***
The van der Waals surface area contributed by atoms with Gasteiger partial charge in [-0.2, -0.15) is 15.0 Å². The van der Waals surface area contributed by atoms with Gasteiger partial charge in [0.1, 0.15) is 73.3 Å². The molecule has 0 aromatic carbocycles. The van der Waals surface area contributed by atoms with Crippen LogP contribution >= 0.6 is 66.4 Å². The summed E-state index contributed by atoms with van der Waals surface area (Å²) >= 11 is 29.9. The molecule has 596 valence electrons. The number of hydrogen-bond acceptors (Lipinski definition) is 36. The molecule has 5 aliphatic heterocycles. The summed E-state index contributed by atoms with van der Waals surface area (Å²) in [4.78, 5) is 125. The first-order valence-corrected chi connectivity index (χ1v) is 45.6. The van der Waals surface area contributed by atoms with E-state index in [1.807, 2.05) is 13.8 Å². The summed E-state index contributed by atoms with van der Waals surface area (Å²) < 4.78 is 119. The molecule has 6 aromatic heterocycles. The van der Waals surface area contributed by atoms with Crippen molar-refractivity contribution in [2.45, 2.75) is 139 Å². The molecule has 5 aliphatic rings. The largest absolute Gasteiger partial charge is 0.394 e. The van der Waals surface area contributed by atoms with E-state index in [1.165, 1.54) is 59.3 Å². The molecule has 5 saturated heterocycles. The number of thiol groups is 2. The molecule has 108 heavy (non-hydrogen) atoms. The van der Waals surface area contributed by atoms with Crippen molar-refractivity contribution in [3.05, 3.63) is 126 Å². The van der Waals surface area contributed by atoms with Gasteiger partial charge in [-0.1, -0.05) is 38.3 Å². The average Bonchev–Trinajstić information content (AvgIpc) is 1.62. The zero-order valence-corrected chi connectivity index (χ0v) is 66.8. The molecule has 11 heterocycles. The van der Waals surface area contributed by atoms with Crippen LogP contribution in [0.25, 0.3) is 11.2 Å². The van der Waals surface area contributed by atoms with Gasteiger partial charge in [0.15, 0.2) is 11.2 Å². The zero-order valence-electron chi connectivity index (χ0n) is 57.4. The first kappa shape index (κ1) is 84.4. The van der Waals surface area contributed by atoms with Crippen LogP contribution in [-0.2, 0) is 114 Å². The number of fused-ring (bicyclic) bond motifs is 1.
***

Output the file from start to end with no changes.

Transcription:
The van der Waals surface area contributed by atoms with Gasteiger partial charge in [-0.2, -0.15) is 15.0 Å². The van der Waals surface area contributed by atoms with Gasteiger partial charge in [0.1, 0.15) is 73.3 Å². The molecule has 0 aromatic carbocycles. The van der Waals surface area contributed by atoms with Crippen LogP contribution >= 0.6 is 66.4 Å². The summed E-state index contributed by atoms with van der Waals surface area (Å²) >= 11 is 29.9. The molecule has 596 valence electrons. The number of hydrogen-bond acceptors (Lipinski definition) is 36. The molecule has 5 aliphatic heterocycles. The summed E-state index contributed by atoms with van der Waals surface area (Å²) in [4.78, 5) is 125. The first-order valence-corrected chi connectivity index (χ1v) is 45.6. The van der Waals surface area contributed by atoms with E-state index in [1.807, 2.05) is 13.8 Å². The summed E-state index contributed by atoms with van der Waals surface area (Å²) < 4.78 is 119. The molecule has 6 aromatic heterocycles. The van der Waals surface area contributed by atoms with Crippen molar-refractivity contribution in [2.45, 2.75) is 139 Å². The molecule has 5 aliphatic rings. The largest absolute Gasteiger partial charge is 0.394 e. The van der Waals surface area contributed by atoms with E-state index in [1.165, 1.54) is 59.3 Å². The molecule has 5 saturated heterocycles. The number of thiol groups is 2. The molecule has 108 heavy (non-hydrogen) atoms. The van der Waals surface area contributed by atoms with Crippen molar-refractivity contribution in [3.05, 3.63) is 126 Å². The van der Waals surface area contributed by atoms with Gasteiger partial charge in [-0.1, -0.05) is 38.3 Å². The average Bonchev–Trinajstić information content (AvgIpc) is 1.62. The zero-order valence-corrected chi connectivity index (χ0v) is 66.8. The molecule has 11 heterocycles. The van der Waals surface area contributed by atoms with Crippen LogP contribution in [0.25, 0.3) is 11.2 Å². The van der Waals surface area contributed by atoms with Gasteiger partial charge in [0.15, 0.2) is 11.2 Å². The zero-order valence-electron chi connectivity index (χ0n) is 57.4. The first kappa shape index (κ1) is 84.4. The van der Waals surface area contributed by atoms with Crippen LogP contribution in [-0.2, 0) is 114 Å². The number of fused-ring (bicyclic) bond motifs is 1.